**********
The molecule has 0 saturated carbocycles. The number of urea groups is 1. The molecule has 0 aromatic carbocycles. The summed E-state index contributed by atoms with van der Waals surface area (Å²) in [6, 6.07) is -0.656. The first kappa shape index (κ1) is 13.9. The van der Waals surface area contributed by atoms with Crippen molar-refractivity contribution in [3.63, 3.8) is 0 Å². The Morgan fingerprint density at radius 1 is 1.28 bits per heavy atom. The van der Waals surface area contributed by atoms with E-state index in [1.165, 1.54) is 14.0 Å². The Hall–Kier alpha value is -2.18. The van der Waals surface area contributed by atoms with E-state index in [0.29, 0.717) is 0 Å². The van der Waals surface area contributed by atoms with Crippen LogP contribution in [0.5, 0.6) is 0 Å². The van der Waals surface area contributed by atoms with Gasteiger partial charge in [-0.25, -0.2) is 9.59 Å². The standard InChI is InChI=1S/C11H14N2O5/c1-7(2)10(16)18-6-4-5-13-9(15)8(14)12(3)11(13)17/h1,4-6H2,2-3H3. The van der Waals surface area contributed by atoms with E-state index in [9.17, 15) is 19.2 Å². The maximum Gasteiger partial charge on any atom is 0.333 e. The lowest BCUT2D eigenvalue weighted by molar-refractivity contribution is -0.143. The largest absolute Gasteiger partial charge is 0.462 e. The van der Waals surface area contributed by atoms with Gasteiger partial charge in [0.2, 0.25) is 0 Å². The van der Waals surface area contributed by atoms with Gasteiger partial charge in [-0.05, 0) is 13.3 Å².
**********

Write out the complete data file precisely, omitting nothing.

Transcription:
The molecule has 0 saturated carbocycles. The number of urea groups is 1. The molecule has 0 aromatic carbocycles. The summed E-state index contributed by atoms with van der Waals surface area (Å²) in [6, 6.07) is -0.656. The first kappa shape index (κ1) is 13.9. The van der Waals surface area contributed by atoms with Crippen molar-refractivity contribution in [3.63, 3.8) is 0 Å². The Morgan fingerprint density at radius 1 is 1.28 bits per heavy atom. The van der Waals surface area contributed by atoms with E-state index in [1.165, 1.54) is 14.0 Å². The Hall–Kier alpha value is -2.18. The van der Waals surface area contributed by atoms with E-state index in [0.29, 0.717) is 0 Å². The van der Waals surface area contributed by atoms with Crippen LogP contribution in [0.5, 0.6) is 0 Å². The van der Waals surface area contributed by atoms with Gasteiger partial charge in [-0.25, -0.2) is 9.59 Å². The standard InChI is InChI=1S/C11H14N2O5/c1-7(2)10(16)18-6-4-5-13-9(15)8(14)12(3)11(13)17/h1,4-6H2,2-3H3. The van der Waals surface area contributed by atoms with E-state index in [9.17, 15) is 19.2 Å². The maximum Gasteiger partial charge on any atom is 0.333 e. The lowest BCUT2D eigenvalue weighted by molar-refractivity contribution is -0.143. The largest absolute Gasteiger partial charge is 0.462 e. The van der Waals surface area contributed by atoms with Gasteiger partial charge in [0.2, 0.25) is 0 Å². The van der Waals surface area contributed by atoms with Gasteiger partial charge in [-0.05, 0) is 13.3 Å².